::ldap::connect host ?port? Opens a LDAPv3 connection to the specified host, at the given port, and returns a token for the connection. This token is the handle argument for all other commands. If no port is specified it will default to 389. The command blocks until the connection has been established, or establishment def‐ initely failed. ::ldap::secure_connect host ?port? ?verify_cert? ?sni_servername? Like ::ldap::connect, except that the created connection is secured by SSL. The port defaults to 636. This command depends on the availability of the package TLS, which is a SSL binding for Tcl. If TLS is not available, then this command will fail. The command blocks until the connection has been established, or establishment def‐ initely failed. If verify_cert is set to 1, the default, this checks the server certificate against the known hosts. If sni_servername is set, the given hostname is used as the host‐ name for Server Name Indication in the TLS handshake. Use ::tls::init to setup defaults for trusted certificates. tls::init -cadir /etc/ssl/certs/ca-certificates.crt TLS supports different protocol levels. In common use are the versions 1.0, 1.1 and 1.2. By default all those versions are offered. If you need to modify the acceptable protocols, you can change the ::ldap::tlsProtocols list. ::ldap::disconnect handle Closes the ldap connection refered to by the token handle. Returns the empty string as its result. ::ldap::starttls handle ?cafile? ?certfile? ?keyfile? ?verify_cert? ?sni_servername? Start TLS negotiation on the connection denoted by handle. You need to set at least the cafile argument to a file with trusted certificates, if verify_cert is 1, which is the default. The sni_servername can be used to signal a different host‐ name during the TLS handshake. The announced protocols are determined in the same way as ::ldap::secure_connect. You can specify a TLS client certificate with the certfile and keyfile options. ::ldap::bind handle ?name? ?password? This command authenticates the ldap connection refered to by the token in handle, with a user name and associated password. It blocks until a response from the ldap server arrives. Its result is the empty string. Both name and passwd default to the empty string if they are not specified. By leaving out name and passwd you can make an anonymous bind to the ldap server. You can issue ::ldap::bind again to bind with different credentials. ::ldap::bindSASL handle ?name? ?password? This command uses SASL authentication mechanisms to do a multistage bind. Its oth‐ erwise identical to the standard ::ldap::bind. This feature is currently experi‐ mental and subject to change. See the documentation for the SASL and the "SASL.txt" in the tcllib CVS repository for details how to setup and use SASL with openldap. ::ldap::unbind handle This command asks the ldap server to release the last bind done for the connection refered to by the token in handle. The handle is invalid after the unbind, as the server closes the connection. So this is effectivly just a more polite disconnect operation. ::ldap::search handle baseObject filterString attributes options This command performs a LDAP search below the baseObject tree using a complex LDAP search expression filterString and returns the specified attributes of all matching objects (DNs). If the list of attributes was empty all attributes are returned. The command blocks until it has received all results. The valid options are identical to the options listed for ::ldap::searchInit. An example of a search expression is set filterString "|(cn=Linus*)(sn=Torvalds*)" The return value of the command is a list of nested dictionaries. The first level keys are object identifiers (DNs), second levels keys are attribute names. In other words, it is in the form {dn1 {attr1 {val11 val12 ...} attr2 {val21...} ...}} {dn2 {a1 {v11 ...} ...}} ... ::ldap::searchInit handle baseObject filterString attributes options This command initiates a LDAP search below the baseObject tree using a complex LDAP search expression filterString. The search gets the specified attributes of all matching objects (DNs). The command itself just starts the search, to retrieve the actual results, use ::ldap::searchNext. A search can be terminated at any time by ::ldap::searchEnd. This informs the server that no further results should be sent by sending and ABANDON message and cleans up the internal state of the search. Only one ::ldap::search can be active at a given time, this includes the introspec‐ tion commands ::ldap::info saslmechanisms, ldap::info control and ldap::info exten‐ sions, which invoke a search internally. Error responses from the server due to wrong arguments or similar things are returned with the first ::ldap::searchNext call and should be checked and dealed with there. If the list of requested attributes is empty all attributes will be returned. The parameter options speci‐ fies the options to be used in the search, and has the following format: {-option1 value1 -option2 value2 ... } Following options are available: -scope base one sub Control the scope of the search to be one of base, one, or sub, to specify a base object, one-level or subtree search. The default is sub. -derefaliases never search find always Control how aliases dereferencing is done. Should be one of never, always, search, or find to specify that aliases are never dereferenced, always dereferenced, dereferenced when searching, or dereferenced only when locat‐ ing the base object for the search. The default is to never dereference aliases. -sizelimit num Determines the maximum number of entries to return in a search. If specified as 0 no limit is enforced. The server may enforce a configuration dependent sizelimit, which may be lower than the one given by this option. The default is 0, no limit. -timelimit seconds Asks the server to use a timelimit of seconds for the search. Zero means no limit. The default is 0, no limit. -attrsonly boolean If set to 1 only the attribute names but not the values will be present in the search result. The default is to retrieve attribute names and values. -referencevar varname If set the search result reference LDAPURIs, if any, are returned in the given variable. The caller can than decide to follow those references and query other LDAP servers for further results. ::ldap::searchNext handle This command returns the next entry from a LDAP search initiated by ::ldap::sear‐ chInit. It returns only after a new result is received or when no further results are available, but takes care to keep the event loop alive. The returned entry is a list with two elements: the first is the DN of the entry, the second is the list of attributes and values, under the format: dn {attr1 {val11 val12 ...} attr2 {val21...} ...} The ::ldap::searchNext command returns an empty list at the end of the search. ::ldap::searchEnd handle This command terminates a LDAP search initiated by ::ldap::searchInit. It also cleans up the internal state so a new search can be initiated. If the client has not yet received all results, the client sends an ABANDON message to inform the server that no further results for the previous search should to be sent. ::ldap::modify handle dn attrValToReplace ?attrToDelete? ?attrValToAdd? This command modifies the object dn on the ldap server we are connected to via han‐ dle. It replaces attributes with new values, deletes attributes, and adds new attributes with new values. All arguments are dictionaries mapping attribute names to values. The optional arguments default to the empty dictionary, which means that no attributes will be deleted nor added. dictionary attrValToReplace (in) No attributes will be changed if this argument is empty. The dictionary con‐ tains the new attributes and their values. They replace all attributes known to the object. dictionary attrToDelete (in) No attributes will be deleted if this argument is empty. The dictionary val‐ ues are restrictions on the deletion. An attribute listed here will be deleted if and only if its current value at the server matches the value specified in the dictionary, or if the value in the dictionary is the empty string. dictionary attrValToAdd (in) No attributes will be added if this argument is empty. The dictionary values are the values for the new attributes. The command blocks until all modifications have completed. Its result is the empty string. ::ldap::modifyMulti handle dn attrValToReplace ?attrValToDelete? ?attrValToAdd? This command modifies the object dn on the ldap server we are connected to via han‐ dle. It replaces attributes with new values, deletes attributes, and adds new attributes with new values. All arguments are lists with the format: attr1 {val11 val12 ...} attr2 {val21...} ... where each value list may be empty for deleting all attributes. The optional arguments default to empty lists of attributes to delete and to add. list attrValToReplace (in) No attributes will be changed if this argument is empty. The dictionary con‐ tains the new attributes and their values. They replace all attributes known to the object. list attrValToDelete (in) No attributes will be deleted if this argument is empty. If no value is specified, the whole set of values for an attribute will be deleted. list attrValToAdd (in) No attributes will be added if this argument is empty. The command blocks until all modifications have completed. Its result is the empty string. ::ldap::add handle dn attrValueTuples This command creates a new object using the specified dn. The attributes of the new object are set to the values in the list attrValueTuples. Multiple valuated attributes may be specified using multiple tuples. The command blocks until the operation has completed. Its result is the empty string. ::ldap::addMulti handle dn attrValueTuples This command is the preferred one to create a new object using the specified dn. The attributes of the new object are set to the values in the dictionary attrValue‐ Tuples (which is keyed by the attribute names). Each tuple is a list containing multiple values. The command blocks until the operation has completed. Its result is the empty string. ::ldap::delete handle dn This command removes the object specified by dn, and all its attributes from the server. The command blocks until the operation has completed. Its result is the empty string. ::ldap::modifyDN handle dn newrdn ?deleteOld? ?newSuperior? This command moves or copies the object specified by dn to a new location in the tree of object. This location is specified by newrdn, a relative designation, or by newrdn and newSuperior, a absolute designation. The optional argument deleteOld defaults to true, i.e. a move operation. If deleteOld is not set, then the opera‐ tion will create a copy of dn in the new location. The optional argument newSupe‐ rior defaults an empty string, meaning that the object must not be relocated in another branch of the tree. If this argument is given, the argument deleteOld must be specified also. The command blocks until the operation has completed. Its result is the empty string. ::ldap::info ip handle This command returns the IP address of the remote LDAP server the handle is con‐ nected to. ::ldap::info bound handle This command returns 1 if a handle has successfully completed a ::ldap::bind. If no bind was done or it failed, a 0 is returned. ::ldap::info bounduser handle This command returns the username used in the bind operation if a handle has suc‐ cessfully completed a ::ldap::bind. If no bound was done or it failed, an empty string is returned. ::ldap::info connections This command returns all currently existing ldap connection handles. ::ldap::info tls handle This command returns 1 if the ldap connection handle used TLS/SSL for connection via ldap::secure_connect or completed ldap::starttls, 0 otherwise. ::ldap::info saslmechanisms handle Return the supported SASL mechanisms advertised by the server. Only valid in a bound state (anonymous or other). ::ldap::info control handle Return the supported controls advertised by the server as a list of OIDs. Only valid in a bound state. This is currently experimental and subject to change. ::ldap::info extensions extensions Returns the supported LDAP extensions as list of OIDs. Only valid in a bound state. This is currently experimental and subject to change. ::ldap::info whoami handle Returns authzId for the current connection. This implements the RFC 4532 protocol extension.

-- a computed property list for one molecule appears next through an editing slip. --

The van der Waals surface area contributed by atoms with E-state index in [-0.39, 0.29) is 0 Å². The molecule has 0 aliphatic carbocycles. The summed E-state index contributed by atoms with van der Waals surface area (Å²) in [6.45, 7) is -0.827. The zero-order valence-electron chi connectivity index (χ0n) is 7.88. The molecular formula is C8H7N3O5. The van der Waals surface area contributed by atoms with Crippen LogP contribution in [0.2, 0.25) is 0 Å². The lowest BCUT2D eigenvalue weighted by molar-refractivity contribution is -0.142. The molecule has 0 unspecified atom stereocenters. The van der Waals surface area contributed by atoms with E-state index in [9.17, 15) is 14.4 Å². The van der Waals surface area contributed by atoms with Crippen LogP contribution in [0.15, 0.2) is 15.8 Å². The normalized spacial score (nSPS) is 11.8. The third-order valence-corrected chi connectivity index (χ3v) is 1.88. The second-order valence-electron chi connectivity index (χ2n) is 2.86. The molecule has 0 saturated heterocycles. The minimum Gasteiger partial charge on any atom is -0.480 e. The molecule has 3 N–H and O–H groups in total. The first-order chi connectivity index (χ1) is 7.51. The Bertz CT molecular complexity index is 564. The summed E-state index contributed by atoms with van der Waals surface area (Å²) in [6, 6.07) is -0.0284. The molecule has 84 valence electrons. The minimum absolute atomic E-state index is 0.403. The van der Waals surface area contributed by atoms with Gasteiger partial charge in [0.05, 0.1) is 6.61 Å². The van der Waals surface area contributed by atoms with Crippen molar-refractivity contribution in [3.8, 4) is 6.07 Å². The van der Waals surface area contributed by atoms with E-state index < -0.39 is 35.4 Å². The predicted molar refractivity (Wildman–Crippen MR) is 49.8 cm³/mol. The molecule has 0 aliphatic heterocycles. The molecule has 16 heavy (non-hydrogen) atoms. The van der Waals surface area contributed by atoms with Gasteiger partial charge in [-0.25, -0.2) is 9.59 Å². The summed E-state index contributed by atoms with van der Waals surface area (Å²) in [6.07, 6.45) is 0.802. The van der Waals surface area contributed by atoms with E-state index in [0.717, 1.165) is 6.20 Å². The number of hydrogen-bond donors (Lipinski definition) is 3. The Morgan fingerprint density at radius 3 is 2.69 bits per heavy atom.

EXAMPLES